Rapidly changing conditions in high-latitude coastal systems can significantly impact biogeochemical cycles because these systems are strongly influenced by freshwater discharged from melting glaciers and streams on land. Generally, Antarctic coastal areas are considered high-productivity areas in which phytoplankton growth prevails under various environmental conditions (e.g., oceanographic and meteorological conditions). This study provides carbon uptake rates of phytoplankton in Marian Cove during summer (January-February 2019). Daily depth-integrated carbon uptake varied greatly and averaged 0.8 g C m–2 day–1, with a maximum of 4.52 mg g C m–2 day–1 recorded on 14 January. Similarly, the observed biomass standing stocks were very high (up to 19.5 mg m–3 chlorophyll a) and were dominated by microphytoplankton (20–200 μm), representing 84% of total chlorophyll a (chl-a). The depth-integrated chl-a and carbon uptake decreased from outer to inner areas (close to the glacial front) in the cove. As the austral summer progressed, the freshening of the surface waters coincided with high water stability and suspended material and with low productivity when nanophytoplankton were present (2–20 μm; &gt;60%). These findings suggest that both photosynthetically active radiation penetrating the water column and enhanced turbidity control light availability for phytoplankton, as well as their community compositions.

2021 ◽  
Andrew Cornwall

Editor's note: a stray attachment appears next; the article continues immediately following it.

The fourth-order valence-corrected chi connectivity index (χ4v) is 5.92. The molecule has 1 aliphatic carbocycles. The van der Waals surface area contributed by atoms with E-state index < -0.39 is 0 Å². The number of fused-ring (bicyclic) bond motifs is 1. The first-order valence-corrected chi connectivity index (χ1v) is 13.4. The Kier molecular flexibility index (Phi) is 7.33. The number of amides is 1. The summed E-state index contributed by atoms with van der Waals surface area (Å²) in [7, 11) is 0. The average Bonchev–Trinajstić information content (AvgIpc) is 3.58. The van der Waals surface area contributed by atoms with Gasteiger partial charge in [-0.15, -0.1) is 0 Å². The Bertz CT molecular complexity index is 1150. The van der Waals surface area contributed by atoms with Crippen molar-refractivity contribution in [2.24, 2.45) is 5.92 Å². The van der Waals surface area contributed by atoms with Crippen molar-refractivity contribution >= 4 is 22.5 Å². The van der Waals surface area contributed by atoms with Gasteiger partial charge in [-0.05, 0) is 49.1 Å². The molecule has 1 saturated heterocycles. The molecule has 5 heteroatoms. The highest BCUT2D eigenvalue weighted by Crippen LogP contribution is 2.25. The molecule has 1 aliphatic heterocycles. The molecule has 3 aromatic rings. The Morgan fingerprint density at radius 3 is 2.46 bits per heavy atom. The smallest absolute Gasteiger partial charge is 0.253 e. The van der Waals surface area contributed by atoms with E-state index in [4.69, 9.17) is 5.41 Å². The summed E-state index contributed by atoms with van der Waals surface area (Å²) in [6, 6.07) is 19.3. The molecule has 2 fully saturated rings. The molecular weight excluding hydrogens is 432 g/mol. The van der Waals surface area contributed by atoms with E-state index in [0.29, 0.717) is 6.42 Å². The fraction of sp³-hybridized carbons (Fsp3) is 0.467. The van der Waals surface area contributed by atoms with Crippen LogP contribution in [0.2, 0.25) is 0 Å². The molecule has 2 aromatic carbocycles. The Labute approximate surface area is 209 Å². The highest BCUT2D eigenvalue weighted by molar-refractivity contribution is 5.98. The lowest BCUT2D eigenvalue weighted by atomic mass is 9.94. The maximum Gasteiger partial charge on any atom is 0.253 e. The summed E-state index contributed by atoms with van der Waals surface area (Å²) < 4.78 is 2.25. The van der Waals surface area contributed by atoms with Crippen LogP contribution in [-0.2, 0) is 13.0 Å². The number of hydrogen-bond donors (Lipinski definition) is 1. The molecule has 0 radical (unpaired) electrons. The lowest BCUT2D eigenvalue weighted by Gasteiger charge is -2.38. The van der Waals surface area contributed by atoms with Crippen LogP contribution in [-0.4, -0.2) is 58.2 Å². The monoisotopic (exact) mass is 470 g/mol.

<p>A. aureoradiata is New Zealand’s only native cnidarian to form a phototrophic symbiosis with dinoflagellate microalgae. It is of particular interest as it can be found in estuarine mudflat habitats attached to cockles, where it spends a portion of the day submerged under the mud, either partially or completely. This scenario is very different to the situation in the tropics, where comparable symbioses (e.g. those with reef-building corals) live in brightly lit, clear waters. How A. aureoradiata maintains a stable symbiosis is therefore of considerable interest, with one potential mechanism involving the acquisition of carbon from the surrounding mud to counter the reduced availability of light and hence the reduced rate of photosynthesis.  In this thesis, I established the extent to which organic carbon in mud (especially bacteria) can be assimilated by A. aureoradiata and to what extent, if any, this carbon contributes to symbiosis nutrition and facilitates symbiosis stability under otherwise sub-optimal conditions. In the first instance, anemones were given access to¹³C glucose-labelled mud for 12 hours, in both the light and dark, and the extent of label incorporation (¹³C enrichment) in both the host and symbiont was measured by mass spectrometry. Subsequently, A. aureoradiata was starved of planktonic food for six weeks in the presence of differing quantities of unlabelled mud (‘no-mud’, ‘low-mud’ and ‘high-mud’), either with or without light, and a range of nutritional and biomass parameters measured. These included symbiont density, host protein content, and the accumulation of host lipid and symbiont starch stores.  Both the host anemone and its symbiotic algae showed signs of ¹³C uptake from the mud. Host anemones maintained in the dark assimilated more ¹³C label from the mud than did anemones incubated in the light, while the extent of label assimilation by the symbionts was unaffected by irradiance. Enhanced heterotrophic feeding in the dark is consistent with patterns reported for other symbiotic cnidarians, such as reef corals, where the host must counter the reduced availability of photosynthate from the symbiotic algae. However, the reason for the equal labelling of the symbionts in the light and dark is less clear. Nevertheless, factors such as reverse translocation in the dark (i.e. the transfer of organic carbon from host to symbiont), dark fixation of inorganic carbon, and a higher respiration rate of symbionts in the light than dark, could act either alone or in concert to produce the labelling pattern seen.  While the host and symbiont showed evidence of carbon uptake from the surrounding mud, mud quantity had no effect on either the host’s or symbiont’s storage products (% of starch in symbiont biomass, host protein content and lipid content), or on symbiont density. The lack of an effect of mud suggests that mud-derived bacteria comprise little of the host’s natural diet. In contrast, increased light availability (independent of mud availability) did lead to elevated symbiont density and symbiont starch content, consistent with the phototrophic nature of this symbiosis. More surprising was that host protein content was highest in the dark, suggesting perhaps that the symbionts were less of an energetic drain on their host when starved in the dark due to their lower population density.  In summary, my thesis provides evidence that A. aureoradiata and its symbiotic algae can use organic carbon obtained from the surrounding mud for their nutrition, but that this carbon source is of only negligible importance. These results are consistent with previous findings for the uptake and role of mud-derived nitrogen in this system. Further work to establish how this symbiosis maintains its remarkable stability under apparently sub-optimal, low-light conditions is therefore needed.</p>